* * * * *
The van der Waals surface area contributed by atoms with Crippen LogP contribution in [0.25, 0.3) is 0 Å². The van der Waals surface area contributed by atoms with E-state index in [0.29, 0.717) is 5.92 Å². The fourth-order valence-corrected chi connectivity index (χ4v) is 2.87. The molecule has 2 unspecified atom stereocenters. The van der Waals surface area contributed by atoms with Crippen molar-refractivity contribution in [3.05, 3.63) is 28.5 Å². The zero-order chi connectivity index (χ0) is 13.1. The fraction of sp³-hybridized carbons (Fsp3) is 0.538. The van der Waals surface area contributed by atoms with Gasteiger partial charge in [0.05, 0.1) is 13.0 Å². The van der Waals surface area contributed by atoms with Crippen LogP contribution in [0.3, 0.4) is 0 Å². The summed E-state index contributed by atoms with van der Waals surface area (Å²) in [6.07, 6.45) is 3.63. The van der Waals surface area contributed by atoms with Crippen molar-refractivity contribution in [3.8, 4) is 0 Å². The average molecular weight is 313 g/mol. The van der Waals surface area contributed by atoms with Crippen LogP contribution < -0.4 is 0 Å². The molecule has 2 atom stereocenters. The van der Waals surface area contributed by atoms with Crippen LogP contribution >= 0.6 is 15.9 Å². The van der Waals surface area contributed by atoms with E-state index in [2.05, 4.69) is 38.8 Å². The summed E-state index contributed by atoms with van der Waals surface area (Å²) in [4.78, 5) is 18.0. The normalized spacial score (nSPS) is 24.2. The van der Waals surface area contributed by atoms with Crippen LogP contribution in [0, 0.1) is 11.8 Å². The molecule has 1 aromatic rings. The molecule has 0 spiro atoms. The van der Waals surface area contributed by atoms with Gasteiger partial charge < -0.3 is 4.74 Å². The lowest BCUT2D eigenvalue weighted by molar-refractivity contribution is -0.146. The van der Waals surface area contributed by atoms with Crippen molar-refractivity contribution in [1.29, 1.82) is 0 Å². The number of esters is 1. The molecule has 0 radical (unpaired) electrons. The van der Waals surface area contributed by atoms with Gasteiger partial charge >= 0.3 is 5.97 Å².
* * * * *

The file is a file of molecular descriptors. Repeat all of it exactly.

The van der Waals surface area contributed by atoms with Crippen LogP contribution in [0.25, 0.3) is 0 Å². The van der Waals surface area contributed by atoms with E-state index in [0.29, 0.717) is 5.92 Å². The fourth-order valence-corrected chi connectivity index (χ4v) is 2.87. The molecule has 2 unspecified atom stereocenters. The van der Waals surface area contributed by atoms with Crippen molar-refractivity contribution in [3.05, 3.63) is 28.5 Å². The zero-order chi connectivity index (χ0) is 13.1. The fraction of sp³-hybridized carbons (Fsp3) is 0.538. The van der Waals surface area contributed by atoms with Gasteiger partial charge in [0.05, 0.1) is 13.0 Å². The van der Waals surface area contributed by atoms with Crippen LogP contribution in [0.3, 0.4) is 0 Å². The summed E-state index contributed by atoms with van der Waals surface area (Å²) in [6.07, 6.45) is 3.63. The van der Waals surface area contributed by atoms with Crippen molar-refractivity contribution in [3.8, 4) is 0 Å². The average molecular weight is 313 g/mol. The van der Waals surface area contributed by atoms with Crippen LogP contribution < -0.4 is 0 Å². The molecule has 2 atom stereocenters. The van der Waals surface area contributed by atoms with Crippen LogP contribution >= 0.6 is 15.9 Å². The van der Waals surface area contributed by atoms with E-state index in [2.05, 4.69) is 38.8 Å². The summed E-state index contributed by atoms with van der Waals surface area (Å²) in [4.78, 5) is 18.0. The normalized spacial score (nSPS) is 24.2. The van der Waals surface area contributed by atoms with Crippen LogP contribution in [0, 0.1) is 11.8 Å². The molecule has 1 aromatic rings. The molecule has 0 spiro atoms. The van der Waals surface area contributed by atoms with Gasteiger partial charge < -0.3 is 4.74 Å². The lowest BCUT2D eigenvalue weighted by molar-refractivity contribution is -0.146. The van der Waals surface area contributed by atoms with Crippen molar-refractivity contribution in [1.29, 1.82) is 0 Å². The number of esters is 1. The molecule has 0 radical (unpaired) electrons. The van der Waals surface area contributed by atoms with Gasteiger partial charge >= 0.3 is 5.97 Å².